‘Protecting Hands, Wise Counselor’: Romonda D. Belcher
Romonda D. Belcher doesn’t know how she stumbled across her dream to become a judge — only that the calling came early. The path to becoming an attorney, much less a judge, is long, but Belcher never lost sight of the judiciary as her end goal. Belcher attributes her persistence to her faith.

"Being a judge is what I do, not who I am," she says. "Who I am on the inside — my values, how I treat people, my character, my compassion — makes me the judge I am. I don’t just put on a robe and put on certain qualities. Who I am is who I am." READ THE FULL STORY>
Worth checking out
Meet Forbes’ inaugural class of 50 women over 50 (Forbes). How the first sports bra got its stabilizing start (Smithsonian Magazine). The extraordinary life of Malala (Vogue). The women of UCLA brought joy back to gymnastics (Glamour). Are vets and pharmacists showing how to make careers work for moms? (New York Times Opinion). Barriers for Black women set US economy back by $500 billion, report finds (The 19th). How the world learns about bosses behaving badly (New York Times).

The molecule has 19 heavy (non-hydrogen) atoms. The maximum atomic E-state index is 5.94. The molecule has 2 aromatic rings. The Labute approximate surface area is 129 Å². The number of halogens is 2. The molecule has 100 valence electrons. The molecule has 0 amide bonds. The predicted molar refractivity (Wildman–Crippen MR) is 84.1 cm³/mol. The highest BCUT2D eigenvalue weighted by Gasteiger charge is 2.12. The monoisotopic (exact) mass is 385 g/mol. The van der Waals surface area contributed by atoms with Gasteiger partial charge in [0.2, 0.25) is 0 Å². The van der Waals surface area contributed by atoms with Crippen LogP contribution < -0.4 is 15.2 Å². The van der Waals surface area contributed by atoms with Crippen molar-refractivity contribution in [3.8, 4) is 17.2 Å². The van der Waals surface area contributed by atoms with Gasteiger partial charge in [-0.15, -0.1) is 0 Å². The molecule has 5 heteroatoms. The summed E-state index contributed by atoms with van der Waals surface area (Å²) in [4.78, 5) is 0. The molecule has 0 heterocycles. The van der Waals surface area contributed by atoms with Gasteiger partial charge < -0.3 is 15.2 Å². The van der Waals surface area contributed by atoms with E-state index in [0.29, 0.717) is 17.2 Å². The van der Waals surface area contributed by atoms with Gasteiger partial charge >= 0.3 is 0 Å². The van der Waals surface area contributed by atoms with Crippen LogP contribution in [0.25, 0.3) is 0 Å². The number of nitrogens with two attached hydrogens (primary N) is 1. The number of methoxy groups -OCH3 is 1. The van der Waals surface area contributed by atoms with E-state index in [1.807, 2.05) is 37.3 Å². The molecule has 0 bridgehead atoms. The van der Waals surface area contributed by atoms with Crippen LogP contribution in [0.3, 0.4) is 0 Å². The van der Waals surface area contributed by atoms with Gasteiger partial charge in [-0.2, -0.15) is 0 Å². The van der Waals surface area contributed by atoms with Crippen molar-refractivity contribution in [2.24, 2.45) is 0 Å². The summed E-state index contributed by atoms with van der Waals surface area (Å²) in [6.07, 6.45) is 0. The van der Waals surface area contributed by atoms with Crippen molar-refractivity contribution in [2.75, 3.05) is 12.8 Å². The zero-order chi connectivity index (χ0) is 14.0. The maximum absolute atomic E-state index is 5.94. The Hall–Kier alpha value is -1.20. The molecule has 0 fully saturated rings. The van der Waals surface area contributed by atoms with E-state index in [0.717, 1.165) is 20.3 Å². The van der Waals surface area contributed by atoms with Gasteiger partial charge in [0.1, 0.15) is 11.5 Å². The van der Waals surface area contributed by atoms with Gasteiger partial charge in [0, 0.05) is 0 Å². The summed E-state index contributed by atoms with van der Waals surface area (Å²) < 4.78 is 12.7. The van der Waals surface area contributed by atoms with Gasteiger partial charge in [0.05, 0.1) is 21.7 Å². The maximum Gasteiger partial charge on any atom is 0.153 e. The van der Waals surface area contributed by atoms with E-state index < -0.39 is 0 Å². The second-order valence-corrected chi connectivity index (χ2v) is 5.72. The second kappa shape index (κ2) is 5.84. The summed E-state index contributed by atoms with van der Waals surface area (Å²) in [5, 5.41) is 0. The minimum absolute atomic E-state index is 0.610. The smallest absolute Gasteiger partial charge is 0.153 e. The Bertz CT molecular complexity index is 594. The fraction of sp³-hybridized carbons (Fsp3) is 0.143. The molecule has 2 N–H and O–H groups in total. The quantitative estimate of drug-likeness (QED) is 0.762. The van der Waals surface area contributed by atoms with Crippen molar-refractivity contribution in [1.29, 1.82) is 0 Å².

Join us June 25 at 8 a.m. for our monthly Fearless Friday event, where we’ll discuss the topic of advocacy and community involvement. Register for the free, virtual event on our website.
On Leadership: Communicating work changes in an ever-changing environment
As the pandemic ebbs, back to work plans are on everyone’s minds as leaders grapple with whether their teams should return to the office full time, stay remote or adopt hybrid approaches. While crafting our own plan at Business Publications Corp. (BPC), I’ve relentlessly quizzed friends and business leaders about what their organizations are doing and I’ve been surprised at how emotionally charged the answers have been. Read more.